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24 responsive technology. Provided that there are well-defined interfaces among the data base and both the applications and the processing sub- systems, the option is available for introducing new storage media or access methods without causing major perturbations to the system. By using off the shelf system components rather than custom built elements in the system, many of the same opportunities as discrete subsystems will result. In this way, the SSA has more flexibility in the selection of vendors and an option to choose second source vendors at little additional expense. The use of off the shelf components enables suppliers of various hardware and software systems to make their new components upwardly compatible. This could be a major consideration in central processing. With such tools as standard processing languages, the SSA would have the option of introducing advanced central processing units into the system without major perturbations. Another favorable aspect of off the shelf components is that technical expertise would be readily available to maintain and support the equipment e It would be more difficult to sustain a highly skilled technical staff to maintain such a system consisting of specially designed components. TRANSITION PLAN The successful operation of the SSA process during the transition period is vital to millions of Americans. Ideally, the conversion sequence should best follow the chronology of the SSA processes, in which case the order would be: enumeration, earnings, claims, and post-entitlement. This sequence provides the most natural transition to the future process and probably requires the minimal amount of bridging between the current and projected data structures. The selection of a conversion sequence is related to the data base structure itself. The information within the future data base will be keyed primarily to the social security number (SSN). Therefore the first future application to be implemented should be enumeration--that is, the management of the SSN. Because each subsequent procedure requires the SSN, and because the accuracy and authenticity of the SSN is essential to the successful execution of subsequent stages of the conversion, the panel recommends that enumeration be made operational and stabilized prior to the initiation of other functional conversions. Once the SSN management application has been stabilized, it will be possible to gather earnings data for each wage earner in the SSN file. The information in the SSN file describing the status and earnings record of the client would be essential for claims actions. Finally, after claims entitlement has been established from the earnings and identity data, the post-entitlement application could be made opera- tional, utilizing the previously converted information. Such other aspects of the new system, as the communications network, the distributed processing, and the terminals can be interwoven into this basic conversion plan. It will be necessary to bring up all the supporting functions--e."., processing, storage, and communications-- involved in an application by the time the application is introduced.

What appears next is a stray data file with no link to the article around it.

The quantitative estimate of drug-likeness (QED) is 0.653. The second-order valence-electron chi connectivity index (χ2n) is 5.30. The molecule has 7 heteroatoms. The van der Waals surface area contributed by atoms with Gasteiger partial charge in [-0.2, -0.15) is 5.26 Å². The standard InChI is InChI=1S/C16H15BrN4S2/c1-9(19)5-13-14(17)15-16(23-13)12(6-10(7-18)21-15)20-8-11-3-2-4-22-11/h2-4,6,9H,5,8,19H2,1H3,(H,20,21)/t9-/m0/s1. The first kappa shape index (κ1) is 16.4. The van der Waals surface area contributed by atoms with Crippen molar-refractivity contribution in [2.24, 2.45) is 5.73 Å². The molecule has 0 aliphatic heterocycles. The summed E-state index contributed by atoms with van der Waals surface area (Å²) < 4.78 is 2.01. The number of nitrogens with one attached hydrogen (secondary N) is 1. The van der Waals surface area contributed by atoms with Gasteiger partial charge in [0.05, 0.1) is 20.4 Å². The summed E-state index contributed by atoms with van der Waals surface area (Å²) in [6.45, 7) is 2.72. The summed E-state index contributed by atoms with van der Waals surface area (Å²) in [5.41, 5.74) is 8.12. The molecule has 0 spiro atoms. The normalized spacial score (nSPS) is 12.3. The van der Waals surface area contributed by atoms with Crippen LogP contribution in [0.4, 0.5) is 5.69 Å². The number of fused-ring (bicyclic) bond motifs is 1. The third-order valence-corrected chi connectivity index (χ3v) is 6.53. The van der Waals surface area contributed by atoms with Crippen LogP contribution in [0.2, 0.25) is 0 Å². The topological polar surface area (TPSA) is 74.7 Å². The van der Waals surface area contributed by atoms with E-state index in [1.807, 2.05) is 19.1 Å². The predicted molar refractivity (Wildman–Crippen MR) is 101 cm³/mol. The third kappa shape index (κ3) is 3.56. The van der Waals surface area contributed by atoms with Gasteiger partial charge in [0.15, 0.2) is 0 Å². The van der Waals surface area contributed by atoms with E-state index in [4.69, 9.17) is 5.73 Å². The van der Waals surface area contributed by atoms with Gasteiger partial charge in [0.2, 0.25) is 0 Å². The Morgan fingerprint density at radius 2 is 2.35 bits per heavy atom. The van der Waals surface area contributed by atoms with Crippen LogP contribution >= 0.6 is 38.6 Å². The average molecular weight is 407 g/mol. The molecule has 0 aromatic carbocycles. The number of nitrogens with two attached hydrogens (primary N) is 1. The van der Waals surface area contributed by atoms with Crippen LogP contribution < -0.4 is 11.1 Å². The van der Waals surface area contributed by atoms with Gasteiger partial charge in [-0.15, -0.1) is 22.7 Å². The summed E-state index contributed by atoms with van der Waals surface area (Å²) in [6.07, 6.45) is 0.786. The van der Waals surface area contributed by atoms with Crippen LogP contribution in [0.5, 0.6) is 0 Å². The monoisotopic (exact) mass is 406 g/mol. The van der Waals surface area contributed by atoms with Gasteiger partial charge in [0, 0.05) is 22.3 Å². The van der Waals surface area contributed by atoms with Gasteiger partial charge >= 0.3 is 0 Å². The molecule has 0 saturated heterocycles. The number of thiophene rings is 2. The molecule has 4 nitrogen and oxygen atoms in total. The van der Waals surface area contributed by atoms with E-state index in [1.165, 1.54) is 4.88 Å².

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25 Therefore, the panel recommends that the communications network and terminals be in operation before the enumeration process takes place so that the district offices will have access to both the SSN identity information and to the earnings data once these processes are converted. Because distributed processing will probably be used to support the claims and, eventually, the updating of SSN and earnings data, the panel suggests that the distributed process be deployed just prior to conver- sion of the claims process. Other considerations may override the panel's view of this sequence of conversion, one of which is the need to maintain the stability and cost effective operation of the post-entitle- ment process as it currently operates. Another major consideration in the conversion effort is data base organization. If an asymmetric design is selected as the primary division of the data base, more options are available for the sequence of conversion. An asymmetric data base design would more readily support the initial conversion of the post-entitlement process. If, on the other hand, the segmentation of the data base is primarily symmetric, then the conversion sequence following the life cycle of the SSA processes would be the most desirable. Because the data is now managed in a single central site, conversion from the current to the future process can be done most efficiently within a single center. The panel recommends that the conversion be completed within a single center even if it is decided to deploy the system later to regional centers for security reasons.. The data base should be segmented from the outset. It should become operational in the central site, therefore, with geographic dispersion effected on an incremental basis. Summary . In summary, the panel recommends that SSA: Make a strong effort to standardize throughout the system, utilizing operationally tested products as they become available in order to ensure that the total system will have a long life. O Segment the subsystems--such as terminal devices, distributed intelligence, telecommunications, network protocol, central site processing hardware, and central site storage media--so that their design, development, maintenance, and evolution can be facilitated by having them as independent subsystems within the total design. Segment the applications processes for the same basic reasons. · Emphasize on-line, real-time operations. . Design the system so that it could function in physically sepa- rate centers, if this is determined to be a requirement. It
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26 is recognized that the transition process will not accommodate this conveniently as the first step in the conversion. Align the conversion of applications with the basic chronology of the typical SSA client--enumeration, earnings, claims, and finally post-entitlement.
Representative terms from entire chapter: